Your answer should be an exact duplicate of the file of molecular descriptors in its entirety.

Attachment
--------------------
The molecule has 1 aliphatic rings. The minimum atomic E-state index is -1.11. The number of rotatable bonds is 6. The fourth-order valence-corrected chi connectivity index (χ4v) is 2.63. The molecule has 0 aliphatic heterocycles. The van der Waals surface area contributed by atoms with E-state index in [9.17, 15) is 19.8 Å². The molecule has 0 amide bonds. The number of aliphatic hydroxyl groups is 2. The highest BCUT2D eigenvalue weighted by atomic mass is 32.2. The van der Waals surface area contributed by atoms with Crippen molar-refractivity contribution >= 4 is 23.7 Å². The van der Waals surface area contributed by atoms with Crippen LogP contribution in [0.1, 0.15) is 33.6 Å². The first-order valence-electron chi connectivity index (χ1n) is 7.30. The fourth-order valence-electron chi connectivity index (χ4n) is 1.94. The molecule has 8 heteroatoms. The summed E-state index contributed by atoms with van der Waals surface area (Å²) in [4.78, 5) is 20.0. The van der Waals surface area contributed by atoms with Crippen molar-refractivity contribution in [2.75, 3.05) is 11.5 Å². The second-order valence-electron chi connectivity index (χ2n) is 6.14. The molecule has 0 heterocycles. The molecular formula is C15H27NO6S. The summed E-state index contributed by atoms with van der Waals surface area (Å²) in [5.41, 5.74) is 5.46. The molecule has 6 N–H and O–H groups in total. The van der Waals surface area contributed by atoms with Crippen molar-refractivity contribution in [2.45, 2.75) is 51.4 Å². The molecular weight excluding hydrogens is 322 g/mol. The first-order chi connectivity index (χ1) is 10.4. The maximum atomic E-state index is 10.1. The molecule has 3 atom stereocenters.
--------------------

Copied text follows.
The molecule has 1 aliphatic rings. The minimum atomic E-state index is -1.11. The number of rotatable bonds is 6. The fourth-order valence-corrected chi connectivity index (χ4v) is 2.63. The molecule has 0 aliphatic heterocycles. The van der Waals surface area contributed by atoms with E-state index in [9.17, 15) is 19.8 Å². The molecule has 0 amide bonds. The number of aliphatic hydroxyl groups is 2. The highest BCUT2D eigenvalue weighted by atomic mass is 32.2. The van der Waals surface area contributed by atoms with Crippen molar-refractivity contribution >= 4 is 23.7 Å². The van der Waals surface area contributed by atoms with Crippen LogP contribution in [0.1, 0.15) is 33.6 Å². The first-order valence-electron chi connectivity index (χ1n) is 7.30. The fourth-order valence-electron chi connectivity index (χ4n) is 1.94. The molecule has 8 heteroatoms. The summed E-state index contributed by atoms with van der Waals surface area (Å²) in [4.78, 5) is 20.0. The van der Waals surface area contributed by atoms with Crippen molar-refractivity contribution in [2.75, 3.05) is 11.5 Å². The second-order valence-electron chi connectivity index (χ2n) is 6.14. The molecule has 0 heterocycles. The molecular formula is C15H27NO6S. The summed E-state index contributed by atoms with van der Waals surface area (Å²) in [5.41, 5.74) is 5.46. The molecule has 6 N–H and O–H groups in total. The van der Waals surface area contributed by atoms with Crippen molar-refractivity contribution in [2.45, 2.75) is 51.4 Å². The molecular weight excluding hydrogens is 322 g/mol. The first-order chi connectivity index (χ1) is 10.4. The maximum atomic E-state index is 10.1. The molecule has 3 atom stereocenters.